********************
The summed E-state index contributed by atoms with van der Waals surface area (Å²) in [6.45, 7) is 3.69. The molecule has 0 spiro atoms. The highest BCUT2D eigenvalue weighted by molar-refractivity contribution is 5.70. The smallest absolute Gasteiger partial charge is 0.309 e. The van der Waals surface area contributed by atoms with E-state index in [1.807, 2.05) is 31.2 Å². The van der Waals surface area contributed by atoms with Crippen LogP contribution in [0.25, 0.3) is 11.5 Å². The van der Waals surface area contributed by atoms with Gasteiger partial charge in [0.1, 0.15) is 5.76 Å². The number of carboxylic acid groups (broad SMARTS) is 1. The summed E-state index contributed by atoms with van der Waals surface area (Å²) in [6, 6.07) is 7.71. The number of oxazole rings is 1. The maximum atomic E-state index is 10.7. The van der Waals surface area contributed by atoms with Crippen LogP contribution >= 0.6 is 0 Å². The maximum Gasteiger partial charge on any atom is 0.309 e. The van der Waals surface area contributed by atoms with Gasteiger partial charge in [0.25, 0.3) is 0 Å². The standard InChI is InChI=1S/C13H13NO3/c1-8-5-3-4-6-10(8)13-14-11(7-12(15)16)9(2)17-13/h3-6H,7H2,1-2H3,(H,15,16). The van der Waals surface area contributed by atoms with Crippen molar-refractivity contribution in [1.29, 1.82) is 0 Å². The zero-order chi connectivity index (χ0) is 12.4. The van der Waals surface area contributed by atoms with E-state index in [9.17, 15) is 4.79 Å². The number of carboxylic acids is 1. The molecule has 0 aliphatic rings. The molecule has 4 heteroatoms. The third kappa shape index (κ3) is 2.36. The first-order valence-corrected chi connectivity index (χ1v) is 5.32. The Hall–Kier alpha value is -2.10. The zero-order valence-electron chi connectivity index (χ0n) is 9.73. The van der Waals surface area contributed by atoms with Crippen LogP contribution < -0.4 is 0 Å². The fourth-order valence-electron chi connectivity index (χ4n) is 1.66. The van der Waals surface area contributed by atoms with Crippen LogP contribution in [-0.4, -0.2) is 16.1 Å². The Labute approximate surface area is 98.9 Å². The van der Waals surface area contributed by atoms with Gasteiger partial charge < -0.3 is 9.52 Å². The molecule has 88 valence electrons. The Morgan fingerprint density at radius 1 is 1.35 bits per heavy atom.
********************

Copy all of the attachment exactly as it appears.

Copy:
The summed E-state index contributed by atoms with van der Waals surface area (Å²) in [6.45, 7) is 3.69. The molecule has 0 spiro atoms. The highest BCUT2D eigenvalue weighted by molar-refractivity contribution is 5.70. The smallest absolute Gasteiger partial charge is 0.309 e. The van der Waals surface area contributed by atoms with E-state index in [1.807, 2.05) is 31.2 Å². The van der Waals surface area contributed by atoms with Crippen LogP contribution in [0.25, 0.3) is 11.5 Å². The van der Waals surface area contributed by atoms with Gasteiger partial charge in [0.1, 0.15) is 5.76 Å². The number of carboxylic acid groups (broad SMARTS) is 1. The summed E-state index contributed by atoms with van der Waals surface area (Å²) in [6, 6.07) is 7.71. The number of oxazole rings is 1. The maximum atomic E-state index is 10.7. The van der Waals surface area contributed by atoms with Crippen LogP contribution >= 0.6 is 0 Å². The maximum Gasteiger partial charge on any atom is 0.309 e. The van der Waals surface area contributed by atoms with Gasteiger partial charge in [0.25, 0.3) is 0 Å². The standard InChI is InChI=1S/C13H13NO3/c1-8-5-3-4-6-10(8)13-14-11(7-12(15)16)9(2)17-13/h3-6H,7H2,1-2H3,(H,15,16). The van der Waals surface area contributed by atoms with Crippen molar-refractivity contribution in [1.29, 1.82) is 0 Å². The zero-order chi connectivity index (χ0) is 12.4. The van der Waals surface area contributed by atoms with E-state index in [9.17, 15) is 4.79 Å². The number of carboxylic acids is 1. The molecule has 0 aliphatic rings. The molecule has 4 heteroatoms. The third kappa shape index (κ3) is 2.36. The first-order valence-corrected chi connectivity index (χ1v) is 5.32. The Hall–Kier alpha value is -2.10. The zero-order valence-electron chi connectivity index (χ0n) is 9.73. The van der Waals surface area contributed by atoms with Crippen LogP contribution < -0.4 is 0 Å². The fourth-order valence-electron chi connectivity index (χ4n) is 1.66. The van der Waals surface area contributed by atoms with Crippen LogP contribution in [-0.4, -0.2) is 16.1 Å². The Labute approximate surface area is 98.9 Å². The van der Waals surface area contributed by atoms with Gasteiger partial charge < -0.3 is 9.52 Å². The molecule has 88 valence electrons. The Morgan fingerprint density at radius 1 is 1.35 bits per heavy atom.